If it were me, I would try your current hammock with a pad to see how it works for you. To compare the comfort of that setup to a UQ, just take the pad out. A UQ will feel exactly the same but warmer. Then decide which direction you want to go.

    Good luck!

    Sent from my SM-G973U using Tapatalk
    --Scott <><

    "I fish because I love to; because I love the environs where trout are found, which are invariably beautiful... because, in a world where most men seem to spend their lives doing things they hate, my fishing is at once an endless source of delight and an act of small rebellion; because trout do not lie or cheat and cannot be bought or bribed or impressed by power, but respond only to quietude and humility and endless patience...." --Robert Traver

  8. #18
    Rolloff's Avatar
    Join Date
    Dec 2010
    Location
    Leveland
    Hammock
    Bonefire Whisper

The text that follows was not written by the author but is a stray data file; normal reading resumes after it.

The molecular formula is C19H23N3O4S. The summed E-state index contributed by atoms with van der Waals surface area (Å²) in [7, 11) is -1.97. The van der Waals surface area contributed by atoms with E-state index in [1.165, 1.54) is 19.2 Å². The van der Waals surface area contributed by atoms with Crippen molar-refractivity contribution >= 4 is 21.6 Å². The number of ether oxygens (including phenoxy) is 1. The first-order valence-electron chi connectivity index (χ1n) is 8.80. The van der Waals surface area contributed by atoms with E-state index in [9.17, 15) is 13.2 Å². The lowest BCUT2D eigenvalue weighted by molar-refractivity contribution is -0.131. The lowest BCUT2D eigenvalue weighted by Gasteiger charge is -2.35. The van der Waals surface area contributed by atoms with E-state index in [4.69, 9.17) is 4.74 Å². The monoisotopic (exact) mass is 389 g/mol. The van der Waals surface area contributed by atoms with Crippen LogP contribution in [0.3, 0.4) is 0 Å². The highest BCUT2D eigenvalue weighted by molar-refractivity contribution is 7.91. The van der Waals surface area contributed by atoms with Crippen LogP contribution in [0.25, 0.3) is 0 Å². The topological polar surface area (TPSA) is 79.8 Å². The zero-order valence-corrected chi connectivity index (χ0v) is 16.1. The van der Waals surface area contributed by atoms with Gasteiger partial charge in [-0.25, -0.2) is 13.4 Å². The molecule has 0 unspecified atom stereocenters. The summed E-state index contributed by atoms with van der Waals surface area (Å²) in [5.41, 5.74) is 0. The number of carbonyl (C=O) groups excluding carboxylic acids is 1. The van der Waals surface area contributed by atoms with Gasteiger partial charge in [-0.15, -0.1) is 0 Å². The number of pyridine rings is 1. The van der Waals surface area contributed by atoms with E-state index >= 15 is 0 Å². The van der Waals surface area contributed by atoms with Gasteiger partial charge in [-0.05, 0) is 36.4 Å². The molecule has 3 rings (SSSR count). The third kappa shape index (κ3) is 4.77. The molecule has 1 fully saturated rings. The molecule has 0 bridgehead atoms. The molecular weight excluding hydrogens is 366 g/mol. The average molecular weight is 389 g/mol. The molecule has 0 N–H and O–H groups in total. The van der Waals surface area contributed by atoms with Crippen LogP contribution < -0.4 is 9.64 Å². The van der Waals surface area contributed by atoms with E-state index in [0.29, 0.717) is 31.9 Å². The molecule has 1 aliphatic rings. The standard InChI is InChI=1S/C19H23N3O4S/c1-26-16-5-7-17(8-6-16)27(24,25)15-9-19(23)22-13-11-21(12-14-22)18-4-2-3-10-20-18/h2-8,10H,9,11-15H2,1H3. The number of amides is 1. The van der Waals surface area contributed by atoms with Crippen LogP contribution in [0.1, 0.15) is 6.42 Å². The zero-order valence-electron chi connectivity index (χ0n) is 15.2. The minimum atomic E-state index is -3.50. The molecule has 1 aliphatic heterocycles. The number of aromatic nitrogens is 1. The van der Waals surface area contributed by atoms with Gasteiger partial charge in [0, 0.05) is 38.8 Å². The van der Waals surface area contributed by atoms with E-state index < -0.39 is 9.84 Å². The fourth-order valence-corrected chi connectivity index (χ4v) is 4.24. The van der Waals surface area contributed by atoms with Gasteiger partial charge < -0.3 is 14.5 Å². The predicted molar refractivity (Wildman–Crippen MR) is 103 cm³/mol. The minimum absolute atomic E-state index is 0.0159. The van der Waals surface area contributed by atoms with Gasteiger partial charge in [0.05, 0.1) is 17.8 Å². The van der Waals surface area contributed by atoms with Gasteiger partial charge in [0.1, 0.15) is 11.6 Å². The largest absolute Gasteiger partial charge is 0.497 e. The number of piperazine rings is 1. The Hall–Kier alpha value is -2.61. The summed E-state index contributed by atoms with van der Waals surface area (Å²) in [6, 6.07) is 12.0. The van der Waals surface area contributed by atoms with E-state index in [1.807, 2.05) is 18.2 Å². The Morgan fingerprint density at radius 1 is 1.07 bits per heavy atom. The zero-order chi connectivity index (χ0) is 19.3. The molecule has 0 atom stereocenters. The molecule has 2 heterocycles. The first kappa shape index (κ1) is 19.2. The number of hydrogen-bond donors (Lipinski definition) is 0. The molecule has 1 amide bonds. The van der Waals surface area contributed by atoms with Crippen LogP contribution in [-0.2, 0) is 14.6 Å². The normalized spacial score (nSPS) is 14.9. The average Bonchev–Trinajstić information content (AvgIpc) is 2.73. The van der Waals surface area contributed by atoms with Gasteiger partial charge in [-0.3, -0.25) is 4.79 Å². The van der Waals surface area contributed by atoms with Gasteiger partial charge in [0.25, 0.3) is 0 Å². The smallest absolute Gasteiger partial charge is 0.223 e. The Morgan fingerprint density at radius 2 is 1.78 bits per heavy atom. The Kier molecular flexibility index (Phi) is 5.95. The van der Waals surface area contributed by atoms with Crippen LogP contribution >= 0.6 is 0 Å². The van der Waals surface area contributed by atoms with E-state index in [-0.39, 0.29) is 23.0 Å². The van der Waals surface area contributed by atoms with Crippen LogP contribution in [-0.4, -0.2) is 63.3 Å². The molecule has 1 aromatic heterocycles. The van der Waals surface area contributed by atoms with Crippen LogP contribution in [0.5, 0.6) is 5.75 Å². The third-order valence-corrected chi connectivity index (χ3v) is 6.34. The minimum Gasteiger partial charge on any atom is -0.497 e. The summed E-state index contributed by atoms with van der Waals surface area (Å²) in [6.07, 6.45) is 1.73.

Tarp
    HG DCF Hex
    Insulation
    Sheltowee JRB SS
    Suspension
    Bonefire
    Posts
    2,420
    Quote Originally Posted by jadekayak View Post
    So.etimes it is not possible to hang-please explain to me how you SURVIVE with hammock/UQ/TQ only in the snow. Klymit make a hammock specific pad that,no surprises here,works on the ground just as well.
    Granted. If I can't hang, I'm not going camping. If I have to go to ground I will just bail. I could survive a night or two on the ground but probably wouldn't do it. I started hiking again due to the change to hammocks in general. After many years on the ground, I don't even own a tent anymore. I'm not carrying a pad just in case.

    That Klymit pad costs 170 dollars. Add the 50 dollars for the double layer hammock and we're already @220.
    https://klymit.com/products/insulate...31722980442202

    JRB Greylock4 0 degree UQ $229.00 << This is how I stay warm in the snow in a hammock w/o a pad.